Thanks for another very interesting video, and for the trip down memory lane.
한국 전통 태극은 지금의 양극이 아닌 빨강 파랑 노랑의 3극이었답니다.
When the chinese gave their puppet more thought than the british for the entire colonial empire…
The Koreans adopted the flag even to this day, because it actually represented their country and wasn’t just a chain to their (fromer) overlord.
Good thing they did, previous flags were kind of messy. Although I thought 1946 flag was quite neat
So what’s the difference between the Taijitu and Taegeuk? I mean conceptually, other than the obvious colour difference.
You can search and see the origin of Taegeuk of the flag from traditional “삼태극(triple Taegeuk)” symbol which is different from Taichi.
Traditionally in ancient korea, Triple Teageuk symbol had been used widely.
Taichi symbolizes yin and yang, but Triple Teageuk does heaven, earth and human.
In my opinion, Taegeuk symbol of the flag is the result of simplifying triple taegeuk and fusing with Taichi.
interesting, never knew the history or symbolism of that flag
The four Bagua symbols are heaven, earth, water, and fire.
f go look after the South korean flag specifically, the original flag with all of the basic sets of the original TaiChi Bagua is good meaning, but now, the four “gua”(which are those diagram shaped things) may seem good luck in first glance, but if you go and search them in Yi Jing or other original explanations of the guas, you will find them exactly fit in what the South Korea’s problems. Now I will just cover the common one (everybody learnt about Tai Chi Bagua would immediately tell) the original Tai Chi circle is not completely divided, they have little bits of each other inside (the little black and white dots in each other), this means that the positive and negative are bound together and are in fact the two sides of the same thing, but when you get rid of them, they means consitant confront. More specifically extreme feminists and extreme masculinist up scaling to a political issue, which is what’s happening in South Korea now. And it’s not just this, the South Korea history actually fits their flag very well. Anybody interested should really go and search it.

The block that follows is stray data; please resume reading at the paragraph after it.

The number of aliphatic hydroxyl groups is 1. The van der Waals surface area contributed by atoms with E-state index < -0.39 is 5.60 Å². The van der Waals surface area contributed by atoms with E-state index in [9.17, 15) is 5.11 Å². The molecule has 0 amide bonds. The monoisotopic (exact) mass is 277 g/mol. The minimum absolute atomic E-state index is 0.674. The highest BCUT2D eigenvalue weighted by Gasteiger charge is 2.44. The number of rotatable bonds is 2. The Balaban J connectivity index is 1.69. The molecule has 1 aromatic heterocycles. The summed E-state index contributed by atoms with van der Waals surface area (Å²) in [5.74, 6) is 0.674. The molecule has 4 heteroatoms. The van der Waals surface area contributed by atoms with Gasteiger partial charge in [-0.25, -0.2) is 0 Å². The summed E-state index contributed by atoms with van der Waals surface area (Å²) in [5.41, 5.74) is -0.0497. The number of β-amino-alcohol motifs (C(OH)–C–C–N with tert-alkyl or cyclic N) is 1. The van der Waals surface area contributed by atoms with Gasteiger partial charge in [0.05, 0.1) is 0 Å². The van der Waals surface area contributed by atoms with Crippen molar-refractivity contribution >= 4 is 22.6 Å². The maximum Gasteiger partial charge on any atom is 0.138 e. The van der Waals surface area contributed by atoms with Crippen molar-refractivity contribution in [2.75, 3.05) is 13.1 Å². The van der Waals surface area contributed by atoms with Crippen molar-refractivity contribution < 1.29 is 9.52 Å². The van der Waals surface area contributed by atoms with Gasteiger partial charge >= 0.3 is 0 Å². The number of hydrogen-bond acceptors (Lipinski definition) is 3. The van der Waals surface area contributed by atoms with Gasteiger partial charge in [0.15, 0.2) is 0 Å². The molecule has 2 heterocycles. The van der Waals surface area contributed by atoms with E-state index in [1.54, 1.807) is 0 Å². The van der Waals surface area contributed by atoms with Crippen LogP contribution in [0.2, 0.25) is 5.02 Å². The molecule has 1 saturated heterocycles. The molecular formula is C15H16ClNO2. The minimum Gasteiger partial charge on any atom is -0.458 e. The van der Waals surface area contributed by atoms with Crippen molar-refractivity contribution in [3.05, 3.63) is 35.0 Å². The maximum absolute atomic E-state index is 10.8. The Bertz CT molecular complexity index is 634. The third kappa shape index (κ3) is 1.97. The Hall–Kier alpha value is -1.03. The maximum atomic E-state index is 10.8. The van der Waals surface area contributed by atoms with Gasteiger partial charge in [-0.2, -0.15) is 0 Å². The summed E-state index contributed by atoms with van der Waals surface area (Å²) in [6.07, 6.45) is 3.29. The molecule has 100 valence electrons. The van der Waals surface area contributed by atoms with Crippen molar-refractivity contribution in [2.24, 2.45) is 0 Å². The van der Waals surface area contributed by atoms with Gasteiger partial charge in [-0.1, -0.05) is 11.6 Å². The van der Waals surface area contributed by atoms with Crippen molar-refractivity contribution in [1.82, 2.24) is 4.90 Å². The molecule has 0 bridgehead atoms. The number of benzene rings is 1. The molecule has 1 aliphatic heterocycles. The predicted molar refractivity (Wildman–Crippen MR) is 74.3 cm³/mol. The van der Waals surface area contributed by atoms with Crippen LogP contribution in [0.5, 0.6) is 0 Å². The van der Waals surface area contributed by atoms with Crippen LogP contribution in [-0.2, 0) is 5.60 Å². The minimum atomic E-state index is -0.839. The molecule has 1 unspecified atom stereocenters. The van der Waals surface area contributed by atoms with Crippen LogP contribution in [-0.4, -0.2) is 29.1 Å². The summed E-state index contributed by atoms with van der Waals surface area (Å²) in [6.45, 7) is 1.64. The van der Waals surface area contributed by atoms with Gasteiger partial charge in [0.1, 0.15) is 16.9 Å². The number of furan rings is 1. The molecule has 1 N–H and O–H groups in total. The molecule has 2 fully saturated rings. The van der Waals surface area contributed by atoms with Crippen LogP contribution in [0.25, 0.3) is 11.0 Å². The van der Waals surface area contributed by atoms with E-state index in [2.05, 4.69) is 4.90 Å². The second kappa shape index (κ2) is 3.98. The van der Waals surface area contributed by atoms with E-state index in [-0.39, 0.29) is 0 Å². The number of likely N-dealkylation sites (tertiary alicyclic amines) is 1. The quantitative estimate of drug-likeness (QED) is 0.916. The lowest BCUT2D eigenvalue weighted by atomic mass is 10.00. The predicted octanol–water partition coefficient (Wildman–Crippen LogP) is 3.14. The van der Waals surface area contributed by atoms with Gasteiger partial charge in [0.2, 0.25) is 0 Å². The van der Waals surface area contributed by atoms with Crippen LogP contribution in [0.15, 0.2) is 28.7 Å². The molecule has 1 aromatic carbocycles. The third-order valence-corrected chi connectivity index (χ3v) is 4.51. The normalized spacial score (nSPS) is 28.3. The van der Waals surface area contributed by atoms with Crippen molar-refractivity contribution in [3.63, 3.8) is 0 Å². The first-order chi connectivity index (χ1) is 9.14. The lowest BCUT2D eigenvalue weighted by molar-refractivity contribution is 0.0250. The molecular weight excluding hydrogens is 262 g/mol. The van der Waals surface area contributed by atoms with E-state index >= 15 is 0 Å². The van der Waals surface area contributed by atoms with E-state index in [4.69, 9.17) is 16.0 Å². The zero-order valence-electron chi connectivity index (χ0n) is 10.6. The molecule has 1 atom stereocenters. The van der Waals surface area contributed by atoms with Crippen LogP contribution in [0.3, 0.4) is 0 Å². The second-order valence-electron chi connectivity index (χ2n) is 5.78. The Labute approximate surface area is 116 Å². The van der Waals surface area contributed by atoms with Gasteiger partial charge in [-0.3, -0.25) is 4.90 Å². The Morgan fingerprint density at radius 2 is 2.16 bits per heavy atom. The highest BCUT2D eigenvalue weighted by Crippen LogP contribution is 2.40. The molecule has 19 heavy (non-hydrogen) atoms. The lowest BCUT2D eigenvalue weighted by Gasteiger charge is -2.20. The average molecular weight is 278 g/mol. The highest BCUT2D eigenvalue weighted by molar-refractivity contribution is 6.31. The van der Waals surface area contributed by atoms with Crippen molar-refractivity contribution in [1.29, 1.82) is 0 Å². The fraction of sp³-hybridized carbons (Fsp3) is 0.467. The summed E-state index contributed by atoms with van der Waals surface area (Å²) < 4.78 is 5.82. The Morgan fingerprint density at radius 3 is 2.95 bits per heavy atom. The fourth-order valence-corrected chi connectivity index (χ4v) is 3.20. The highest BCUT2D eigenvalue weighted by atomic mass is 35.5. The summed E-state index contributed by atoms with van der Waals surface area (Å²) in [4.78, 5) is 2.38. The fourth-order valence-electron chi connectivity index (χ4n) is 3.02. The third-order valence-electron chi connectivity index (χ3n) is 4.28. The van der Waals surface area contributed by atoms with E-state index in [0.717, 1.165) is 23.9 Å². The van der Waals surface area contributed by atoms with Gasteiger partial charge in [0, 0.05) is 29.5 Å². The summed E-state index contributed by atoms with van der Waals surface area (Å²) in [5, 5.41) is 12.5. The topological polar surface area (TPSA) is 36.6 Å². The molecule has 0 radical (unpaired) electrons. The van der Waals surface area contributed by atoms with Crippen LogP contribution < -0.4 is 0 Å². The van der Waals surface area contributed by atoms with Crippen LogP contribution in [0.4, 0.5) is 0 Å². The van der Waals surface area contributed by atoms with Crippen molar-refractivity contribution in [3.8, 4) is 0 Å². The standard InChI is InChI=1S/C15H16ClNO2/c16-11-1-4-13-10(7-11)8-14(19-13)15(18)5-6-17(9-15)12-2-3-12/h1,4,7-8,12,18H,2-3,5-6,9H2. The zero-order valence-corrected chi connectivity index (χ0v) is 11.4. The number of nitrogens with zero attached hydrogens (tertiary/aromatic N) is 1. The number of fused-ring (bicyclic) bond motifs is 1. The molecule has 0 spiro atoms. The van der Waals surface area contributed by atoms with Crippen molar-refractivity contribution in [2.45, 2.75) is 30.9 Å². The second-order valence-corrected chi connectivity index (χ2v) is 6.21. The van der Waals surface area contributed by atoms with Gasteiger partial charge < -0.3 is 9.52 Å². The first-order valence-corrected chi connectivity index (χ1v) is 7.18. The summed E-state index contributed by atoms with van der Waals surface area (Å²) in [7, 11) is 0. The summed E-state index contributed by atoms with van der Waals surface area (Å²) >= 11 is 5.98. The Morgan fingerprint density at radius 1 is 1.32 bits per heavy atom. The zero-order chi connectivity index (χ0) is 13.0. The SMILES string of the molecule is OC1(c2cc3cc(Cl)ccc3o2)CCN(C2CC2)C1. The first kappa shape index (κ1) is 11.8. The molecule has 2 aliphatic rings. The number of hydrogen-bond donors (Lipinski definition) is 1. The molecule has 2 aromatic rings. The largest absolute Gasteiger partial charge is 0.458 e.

I’m proud of the Korean flag because it’s a great intuitive symbol of free democracy, which is the Korean perspective.
The Joseon Dynasty first sent a diplomatic mission to the United States in 1883, and the Korean diplomats were deeply impressed by the Western democratic system in the United States. In fact, the first thing they did when they returned to Korea was to discuss western democracy and how to put it into practice together with Korean philosophy.
Taoism entered Korea before the Confucianism more than 2000 years ago but never really adopted officially by various Korean states, the main religion was basically local folk shamanism but when Buddhism entered Korea, the all of Korean kingdoms adopted Buddhism as official state religion and this became more systematically adopted and late Silla to Goryeo periods were the golden age for Buddhism in Korea. It was the state religion, however Neo-Confucianism was favored by the scholars of Goryeo and this led to official adoption by the late Goryeo after Buddhism became corrupted and discourage, when Joseon took over from late Goryeo, Neo-Confucianism became the state religion and code of everything from way of life to laws.
The old flag is because north and south were merged together (as you can see in the design)
the new flag they aren’t merged and they actually look a little bit like the border between north and south
It is not from confucias or daoism and ying yang is not the origin it is from shaivism from india. You can find the transformation is detail abt this symbol, especially in south indian temples.
”Korean empire” lol; it didn’t exist until 1897 and when it did exist it wasn’t an empire but a joke.
“大韩帝国”哈哈；它直到 1897 年才存在，当它真正存在时，它不再是一个帝国，而是一个笑话。